Watching Russia’s horrifying invasion of Ukraine unfold, I was reminded of one of Winston Churchill’s famous quotes:
“The statesman who yields to war fever must realize that once the signal is given, he is no longer the master of policy, but the slave of unforeseeable and uncontrollable events.”
It seems that Vladimir Putin and the Russian military are learning this lesson, but so too unfortunately are the people of Ukraine. Our hearts go out to all those who are suffering as a result of this senseless conflict – the human tragedy must remain uppermost in our thoughts.
Having said that, Churchill’s words also have salience for investors who worry their portfolio may sustain collateral damage from this war.
While the invasion does appear to mark a geopolitical inflection point on a scale not seen since the 9/11 attacks, the consequences for the economy and capital markets remain – in Churchill’s phrase – unforeseeable and uncontrollable.
The invasion has added a huge new element of uncertainty to the global economy that could reverberate for months and even years to come. Right now, markets are trying to digest the potential impact, especially for corporate profits.
Clearly, there will be an impact. Some 400 corporations, including some of the largest names in the world, have announced they will pull out of Russia. Heightened uncertainty and lower profits would normally lead to lower stock prices.
Yet, the reaction in the markets has so far been remarkably muted. While it’s true the U.S. market has entered correction territory, having lost 10.3% this year through March 15, the decline started well before the invasion on February 24. The S&P 500 was already down 11.3% on February 23. So, the U.S. market actually gained 1% during the first three weeks of war.
It’s a similar story in Europe, which being closer to Ukraine, you would expect to be more heavily affected. The FTSE Europe Index is down 9.5% for the year, but just 0.6% since the war started.
The Canadian market has actually been a beneficiary of the Russian invasion. It was up 0.3% for the year, as of March 15, thanks to a 28% rally in energy stocks in response to a surge in global oil prices.
So, the war’s impact on the markets—at least for now—is far less than you would have expected if you had based your judgment solely on dire predictions emanating from the financial media.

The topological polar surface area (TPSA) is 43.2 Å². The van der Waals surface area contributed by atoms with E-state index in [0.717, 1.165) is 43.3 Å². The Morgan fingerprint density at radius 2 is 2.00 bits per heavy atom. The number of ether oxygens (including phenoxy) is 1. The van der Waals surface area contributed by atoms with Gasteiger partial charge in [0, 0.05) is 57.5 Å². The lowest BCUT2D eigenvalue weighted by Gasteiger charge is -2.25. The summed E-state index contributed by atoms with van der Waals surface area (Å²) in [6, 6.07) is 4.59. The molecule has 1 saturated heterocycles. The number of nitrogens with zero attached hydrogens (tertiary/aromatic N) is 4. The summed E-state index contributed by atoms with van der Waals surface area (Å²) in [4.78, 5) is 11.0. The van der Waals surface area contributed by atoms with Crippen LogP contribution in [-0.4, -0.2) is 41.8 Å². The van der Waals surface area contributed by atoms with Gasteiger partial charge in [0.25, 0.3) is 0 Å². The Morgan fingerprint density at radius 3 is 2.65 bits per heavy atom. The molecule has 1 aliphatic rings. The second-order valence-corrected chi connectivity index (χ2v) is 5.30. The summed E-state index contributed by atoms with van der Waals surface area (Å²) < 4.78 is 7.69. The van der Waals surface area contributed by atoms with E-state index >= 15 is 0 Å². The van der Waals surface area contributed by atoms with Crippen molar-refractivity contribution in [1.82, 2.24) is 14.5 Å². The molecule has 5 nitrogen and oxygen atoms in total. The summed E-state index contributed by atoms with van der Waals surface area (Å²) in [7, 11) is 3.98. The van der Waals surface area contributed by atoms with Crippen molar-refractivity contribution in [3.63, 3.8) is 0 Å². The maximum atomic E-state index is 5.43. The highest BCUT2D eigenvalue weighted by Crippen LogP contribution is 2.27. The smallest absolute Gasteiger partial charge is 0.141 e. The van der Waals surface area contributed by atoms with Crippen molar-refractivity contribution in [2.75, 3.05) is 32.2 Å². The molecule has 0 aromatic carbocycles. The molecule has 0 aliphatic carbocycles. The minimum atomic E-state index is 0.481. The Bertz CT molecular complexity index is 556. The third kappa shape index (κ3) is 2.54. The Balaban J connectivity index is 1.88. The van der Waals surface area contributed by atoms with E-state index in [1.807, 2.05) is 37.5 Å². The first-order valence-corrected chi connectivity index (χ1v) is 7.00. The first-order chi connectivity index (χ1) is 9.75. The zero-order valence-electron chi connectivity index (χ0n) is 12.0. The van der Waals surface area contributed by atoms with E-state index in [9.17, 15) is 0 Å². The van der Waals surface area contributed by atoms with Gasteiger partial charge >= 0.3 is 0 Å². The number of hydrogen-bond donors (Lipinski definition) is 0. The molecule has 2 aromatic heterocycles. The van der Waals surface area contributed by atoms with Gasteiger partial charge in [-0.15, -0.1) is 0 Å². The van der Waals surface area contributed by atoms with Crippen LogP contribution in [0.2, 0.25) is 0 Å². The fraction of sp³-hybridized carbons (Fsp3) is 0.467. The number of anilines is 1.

While the long build-up to war was probably reflected in lower stock prices before the actual start of the invasion, there were many other factors weighing on the markets. Importantly, investors were faced with much higher inflation and the prospect of higher interest rates.
The media had been focused on that bad news before turning its attention to the war. Meanwhile, it gave short shrift to all the good news on the other side of the balance. This includes strong GDP and job growth, record corporate earnings and the reopening of the economy from pandemic restrictions.
So, what to make of all these developments? Well, there’s the evergreen lesson that the media might be a good source of information and entertainment but is a terrible guide for making investment decisions.
More importantly, we are seeing another proof of just how impossible it is to predict how an event like war will affect the economy or the markets.
In this wonderful article, journalist Robin Power put it this way:
“We crave certainty. We want to be authors of our own destiny. And we shrink from the notion that, to a large extent, our lives are governed by luck — both good and bad — and simple random chance. Everything seems so obvious with the benefit of hindsight. But history happens in real time, and nobody knows — not even the generals or political leaders directly involved — how events will unfold from one day to the next.”
Powell’s advice for how investors should react to the invasion of Ukraine?
“The vast majority of investors, and certainly those with a proper financial plan in place, should do precisely nothing.”
We agree. When we’re asked what we are doing in response to events like the war, we answer: Sticking with the plan. Indeed, risk management is about engineering portfolios to cope with periods of high volatility before they occur.
Volatility comes in many forms and from many sources and that’s the exact reason why you get higher returns for investing in equities. You get paid to take risk, but you must be ready to deal with volatility before it comes. You do it with a portfolio that is broadly diversified across asset classes and geographies.
Then, it’s a question of staying the course and resisting the urge to trade when the headlines are scary. That’s simple but not easy. It takes discipline and why it’s so important to have a long-term plan to rely on at times like this.